Although meeting the 1.5 °C temperature target set by the Paris Agreement would not be impossible, it will probably require a strengthening of current pledges for emissions reductions, suggests a study published online in Nature Geoscience this week. The paper indicates that the remaining allowable carbon emission budget that is compatible with this target is larger than originally thought.
Human-induced warming led to global mean surface temperatures in 2015 that were about 0.93 °C higher than in the mid-nineteenth century.
Richard Millar and colleagues used a simple carbon-climate model together with key properties of the climate system and the present-day climate state to assess remaining carbon budgets that are compatible with limiting warming to 1.5 °C. With ambitious mitigation of greenhouse gases other than carbon dioxide as well as continuous downward adjustments of carbon dioxide emissions, future net carbon emissions as large as 250 to 540 GtC could be compatible with limiting warming to 1.5 °C above pre-industrial temperatures by 2100, the authors calculate. They suggest that regular updates of human-induced warming based on a transparent methodology will help countries to adjust their commitment to climate change mitigation.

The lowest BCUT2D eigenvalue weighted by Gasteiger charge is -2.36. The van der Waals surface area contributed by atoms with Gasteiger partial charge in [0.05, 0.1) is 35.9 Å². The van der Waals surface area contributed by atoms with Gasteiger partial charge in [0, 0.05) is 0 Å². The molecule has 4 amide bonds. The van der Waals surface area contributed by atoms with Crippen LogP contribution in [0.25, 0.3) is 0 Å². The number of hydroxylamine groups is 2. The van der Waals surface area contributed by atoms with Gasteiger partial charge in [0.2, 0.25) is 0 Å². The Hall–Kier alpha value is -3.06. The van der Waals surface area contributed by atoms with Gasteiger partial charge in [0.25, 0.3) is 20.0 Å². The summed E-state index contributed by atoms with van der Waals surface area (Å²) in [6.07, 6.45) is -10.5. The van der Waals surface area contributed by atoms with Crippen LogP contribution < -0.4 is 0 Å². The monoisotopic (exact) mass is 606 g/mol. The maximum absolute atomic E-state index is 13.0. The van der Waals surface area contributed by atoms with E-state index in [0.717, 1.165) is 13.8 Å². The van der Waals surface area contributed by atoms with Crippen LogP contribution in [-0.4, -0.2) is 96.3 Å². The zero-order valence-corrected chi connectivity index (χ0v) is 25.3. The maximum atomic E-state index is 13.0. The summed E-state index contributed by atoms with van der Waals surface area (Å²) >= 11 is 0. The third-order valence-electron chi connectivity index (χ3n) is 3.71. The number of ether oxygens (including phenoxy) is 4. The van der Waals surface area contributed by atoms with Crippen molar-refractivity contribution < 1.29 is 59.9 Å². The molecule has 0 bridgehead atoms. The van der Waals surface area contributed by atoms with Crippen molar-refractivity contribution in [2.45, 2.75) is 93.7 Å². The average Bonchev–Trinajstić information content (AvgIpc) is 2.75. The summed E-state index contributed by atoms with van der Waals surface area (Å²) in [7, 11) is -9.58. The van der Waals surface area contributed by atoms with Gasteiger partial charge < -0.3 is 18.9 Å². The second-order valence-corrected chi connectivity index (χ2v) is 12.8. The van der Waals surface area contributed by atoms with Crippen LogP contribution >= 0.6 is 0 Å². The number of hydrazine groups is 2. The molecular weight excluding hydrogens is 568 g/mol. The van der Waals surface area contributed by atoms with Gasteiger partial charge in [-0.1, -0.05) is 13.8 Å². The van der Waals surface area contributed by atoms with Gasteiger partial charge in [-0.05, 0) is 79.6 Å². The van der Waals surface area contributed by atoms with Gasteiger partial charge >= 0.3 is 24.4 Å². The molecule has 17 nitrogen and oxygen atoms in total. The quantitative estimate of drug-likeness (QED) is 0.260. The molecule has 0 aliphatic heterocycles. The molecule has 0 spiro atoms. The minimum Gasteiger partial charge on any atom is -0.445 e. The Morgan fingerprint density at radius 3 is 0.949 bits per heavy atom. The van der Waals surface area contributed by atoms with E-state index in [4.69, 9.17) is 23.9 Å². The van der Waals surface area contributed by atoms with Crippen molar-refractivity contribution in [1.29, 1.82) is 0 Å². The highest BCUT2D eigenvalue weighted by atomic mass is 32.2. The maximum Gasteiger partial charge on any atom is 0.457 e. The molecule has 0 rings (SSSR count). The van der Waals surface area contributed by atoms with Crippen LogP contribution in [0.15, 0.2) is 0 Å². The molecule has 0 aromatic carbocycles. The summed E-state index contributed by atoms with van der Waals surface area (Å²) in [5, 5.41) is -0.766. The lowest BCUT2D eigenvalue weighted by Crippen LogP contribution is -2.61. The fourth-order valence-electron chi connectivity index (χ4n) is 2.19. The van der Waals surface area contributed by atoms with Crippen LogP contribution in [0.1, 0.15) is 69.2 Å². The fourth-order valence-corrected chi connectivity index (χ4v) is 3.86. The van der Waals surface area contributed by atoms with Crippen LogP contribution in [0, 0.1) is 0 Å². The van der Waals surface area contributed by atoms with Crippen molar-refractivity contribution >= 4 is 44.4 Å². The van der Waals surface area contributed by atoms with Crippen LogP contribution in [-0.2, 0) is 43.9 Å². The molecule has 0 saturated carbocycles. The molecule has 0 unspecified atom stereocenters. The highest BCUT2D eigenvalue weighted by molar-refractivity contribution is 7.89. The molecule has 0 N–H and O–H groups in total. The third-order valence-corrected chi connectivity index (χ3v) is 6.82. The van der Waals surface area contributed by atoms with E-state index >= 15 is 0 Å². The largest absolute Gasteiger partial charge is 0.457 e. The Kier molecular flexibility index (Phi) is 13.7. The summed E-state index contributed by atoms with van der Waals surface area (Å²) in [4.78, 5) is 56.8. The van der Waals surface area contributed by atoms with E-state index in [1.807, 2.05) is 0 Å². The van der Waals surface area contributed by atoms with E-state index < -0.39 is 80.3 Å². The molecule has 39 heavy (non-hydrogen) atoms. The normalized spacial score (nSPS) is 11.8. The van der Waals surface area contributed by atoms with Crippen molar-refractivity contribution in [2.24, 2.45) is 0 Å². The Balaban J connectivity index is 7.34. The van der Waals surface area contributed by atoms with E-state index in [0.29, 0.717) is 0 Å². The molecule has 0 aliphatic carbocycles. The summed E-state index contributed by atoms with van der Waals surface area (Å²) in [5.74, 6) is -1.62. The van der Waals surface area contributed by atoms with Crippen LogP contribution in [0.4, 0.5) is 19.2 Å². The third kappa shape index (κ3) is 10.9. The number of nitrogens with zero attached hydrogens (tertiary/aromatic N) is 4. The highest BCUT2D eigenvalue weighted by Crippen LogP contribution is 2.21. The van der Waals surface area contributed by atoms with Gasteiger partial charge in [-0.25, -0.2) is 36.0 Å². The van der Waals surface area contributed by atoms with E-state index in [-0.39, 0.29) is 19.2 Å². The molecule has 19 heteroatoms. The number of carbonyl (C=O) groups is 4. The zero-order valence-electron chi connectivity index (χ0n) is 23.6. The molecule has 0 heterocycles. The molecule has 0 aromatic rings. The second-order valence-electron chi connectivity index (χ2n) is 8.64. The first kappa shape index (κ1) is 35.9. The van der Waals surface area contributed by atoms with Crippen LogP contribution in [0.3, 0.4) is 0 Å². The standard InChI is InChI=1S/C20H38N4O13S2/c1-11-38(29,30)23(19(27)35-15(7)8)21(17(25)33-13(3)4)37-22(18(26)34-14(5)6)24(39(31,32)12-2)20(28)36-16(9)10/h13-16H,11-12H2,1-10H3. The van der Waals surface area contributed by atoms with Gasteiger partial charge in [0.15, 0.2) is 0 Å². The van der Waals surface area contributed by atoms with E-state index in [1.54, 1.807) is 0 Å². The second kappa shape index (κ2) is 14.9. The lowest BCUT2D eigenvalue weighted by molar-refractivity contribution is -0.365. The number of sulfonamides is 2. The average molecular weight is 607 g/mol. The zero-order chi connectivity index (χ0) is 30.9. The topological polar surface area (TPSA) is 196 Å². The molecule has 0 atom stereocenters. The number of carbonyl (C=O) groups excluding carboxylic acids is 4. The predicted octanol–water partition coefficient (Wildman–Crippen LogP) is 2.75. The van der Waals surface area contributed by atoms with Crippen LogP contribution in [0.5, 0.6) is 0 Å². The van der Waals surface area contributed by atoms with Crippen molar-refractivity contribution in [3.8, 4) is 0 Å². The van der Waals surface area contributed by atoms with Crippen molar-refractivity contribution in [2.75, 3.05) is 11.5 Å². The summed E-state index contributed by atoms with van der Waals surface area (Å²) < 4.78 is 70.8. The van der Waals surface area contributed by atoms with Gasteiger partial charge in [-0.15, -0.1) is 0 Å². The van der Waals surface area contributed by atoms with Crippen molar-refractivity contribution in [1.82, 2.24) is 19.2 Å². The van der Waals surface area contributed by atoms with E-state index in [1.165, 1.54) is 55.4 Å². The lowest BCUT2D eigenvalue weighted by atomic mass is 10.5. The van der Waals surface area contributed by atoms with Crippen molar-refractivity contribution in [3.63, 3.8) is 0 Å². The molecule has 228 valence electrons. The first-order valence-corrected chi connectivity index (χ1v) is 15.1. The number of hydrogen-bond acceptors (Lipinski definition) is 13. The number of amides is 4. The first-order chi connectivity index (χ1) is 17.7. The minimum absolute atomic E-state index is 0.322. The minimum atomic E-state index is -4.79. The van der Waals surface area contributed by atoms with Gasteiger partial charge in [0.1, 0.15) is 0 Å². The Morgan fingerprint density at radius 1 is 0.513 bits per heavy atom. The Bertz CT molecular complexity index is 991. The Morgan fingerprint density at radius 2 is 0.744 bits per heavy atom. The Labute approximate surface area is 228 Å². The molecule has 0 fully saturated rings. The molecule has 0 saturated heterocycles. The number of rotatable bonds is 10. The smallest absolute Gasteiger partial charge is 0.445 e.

Also published online in Nature Geoscience this week is a Correspondence by Gunnar Myhre and colleagues, who find that the greenhouse effect caused by human-induced increases in atmospheric carbon dioxide concentrations is now half-way to doubling, compared to pre-industrial conditions. Although the concentrations themselves have not yet reached the halfway mark, this marks an iconic point as global warming unfolds.